The approach used in this study can be applied to a wider range of marine species and help understand how larvae are transported in the marine environment and aid in restoration and management of this and other species throughout their range.

Two billion birds migrate over Gulf of Mexico

This 2013 video says about itself:

Gulf Crossing: Story of Spring

Original documentary about the annual migration of billions of songbirds across the Gulf of Mexico and into North America. Features HD footage of hundreds of colorful songbirds.

From Cornell University in the USA:

Two billion birds migrate over Gulf Coast

January 9, 2019

A new study combining data from citizen scientists and weather radar stations is providing detailed insights into spring bird migration along the Gulf of Mexico and how these journeys may be affected by climate change. Findings on the timing, location, and intensity of these bird movements are published in the journal Global Change Biology.

“We looked at data from thousands of eBird observers and 11 weather radar stations along the Gulf Coast from 1995 to 2015,” says lead author Kyle Horton, an Edward W. Rose Postdoctoral Fellow at the Cornell Lab of Ornithology. “We calculated that an average of 2.1 billion birds crosses the entire length the Gulf Coast each spring as they head north to their breeding grounds. Until now, we could only guess at the overall numbers from surveys done along small portions of the shoreline.”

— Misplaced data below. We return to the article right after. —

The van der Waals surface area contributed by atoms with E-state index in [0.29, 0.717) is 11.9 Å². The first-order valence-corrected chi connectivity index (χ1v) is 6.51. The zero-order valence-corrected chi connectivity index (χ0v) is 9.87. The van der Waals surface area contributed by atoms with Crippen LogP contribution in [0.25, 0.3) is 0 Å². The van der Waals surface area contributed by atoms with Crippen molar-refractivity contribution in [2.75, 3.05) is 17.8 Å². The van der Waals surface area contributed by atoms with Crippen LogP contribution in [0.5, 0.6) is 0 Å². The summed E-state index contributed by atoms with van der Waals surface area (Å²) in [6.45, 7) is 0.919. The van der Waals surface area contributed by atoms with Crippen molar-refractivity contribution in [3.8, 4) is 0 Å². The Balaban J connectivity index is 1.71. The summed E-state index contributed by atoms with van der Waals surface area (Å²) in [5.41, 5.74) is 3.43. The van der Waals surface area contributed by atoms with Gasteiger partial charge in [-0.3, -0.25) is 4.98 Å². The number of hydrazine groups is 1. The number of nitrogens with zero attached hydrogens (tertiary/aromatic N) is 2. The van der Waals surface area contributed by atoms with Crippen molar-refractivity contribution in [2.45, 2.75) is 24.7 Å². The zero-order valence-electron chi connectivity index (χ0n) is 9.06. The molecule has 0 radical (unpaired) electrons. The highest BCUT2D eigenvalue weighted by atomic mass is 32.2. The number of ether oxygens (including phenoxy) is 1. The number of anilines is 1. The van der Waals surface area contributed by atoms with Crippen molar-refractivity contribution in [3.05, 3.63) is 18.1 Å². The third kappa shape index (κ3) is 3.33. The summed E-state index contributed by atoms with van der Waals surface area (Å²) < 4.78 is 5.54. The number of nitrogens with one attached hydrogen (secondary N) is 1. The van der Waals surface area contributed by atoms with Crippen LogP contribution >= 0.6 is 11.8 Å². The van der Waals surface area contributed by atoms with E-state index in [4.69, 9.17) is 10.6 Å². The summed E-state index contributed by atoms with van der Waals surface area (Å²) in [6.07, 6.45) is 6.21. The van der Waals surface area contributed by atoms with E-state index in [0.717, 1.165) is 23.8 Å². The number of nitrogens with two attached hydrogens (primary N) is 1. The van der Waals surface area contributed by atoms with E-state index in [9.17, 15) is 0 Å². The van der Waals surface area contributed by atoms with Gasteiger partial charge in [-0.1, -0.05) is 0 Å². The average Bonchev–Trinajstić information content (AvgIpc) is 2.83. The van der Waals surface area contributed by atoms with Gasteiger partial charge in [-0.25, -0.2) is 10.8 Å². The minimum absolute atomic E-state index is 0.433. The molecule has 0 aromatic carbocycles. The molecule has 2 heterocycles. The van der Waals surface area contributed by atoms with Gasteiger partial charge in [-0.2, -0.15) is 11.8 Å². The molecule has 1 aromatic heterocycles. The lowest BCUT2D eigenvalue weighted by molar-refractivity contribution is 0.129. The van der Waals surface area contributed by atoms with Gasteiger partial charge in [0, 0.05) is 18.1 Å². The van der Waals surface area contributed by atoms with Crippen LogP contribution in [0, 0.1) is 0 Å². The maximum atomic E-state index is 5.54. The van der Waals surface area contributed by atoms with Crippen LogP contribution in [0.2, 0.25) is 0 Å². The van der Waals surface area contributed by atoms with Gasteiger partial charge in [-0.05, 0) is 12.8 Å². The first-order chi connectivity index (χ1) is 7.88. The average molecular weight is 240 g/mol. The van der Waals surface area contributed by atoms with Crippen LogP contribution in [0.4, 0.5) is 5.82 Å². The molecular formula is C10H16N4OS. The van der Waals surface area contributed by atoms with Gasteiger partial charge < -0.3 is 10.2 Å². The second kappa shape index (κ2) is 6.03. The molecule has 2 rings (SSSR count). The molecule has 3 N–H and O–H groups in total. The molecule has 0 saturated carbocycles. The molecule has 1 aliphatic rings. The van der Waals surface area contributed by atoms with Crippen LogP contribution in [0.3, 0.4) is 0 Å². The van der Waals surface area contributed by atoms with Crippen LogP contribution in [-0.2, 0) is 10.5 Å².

eBird is the Cornell Lab’s worldwide online database for bird observation reports. Sightings from bird watchers helped researchers translate their radar data into estimates of bird numbers. Weather radar detects birds in the atmosphere in a standardized way over time and over a large geographical area.

The radar data reveal when birds migrate and what routes they take. The timing of peak spring migration was consistent over 20 years along the 1,680-mile coastline. But the researchers found that the 18-day period from April 19 to May 7 was the busiest — approximately one billion birds passed over the Gulf Coast in that time span. Not all locations were equally busy, with key hotspots showing significantly higher levels of activity.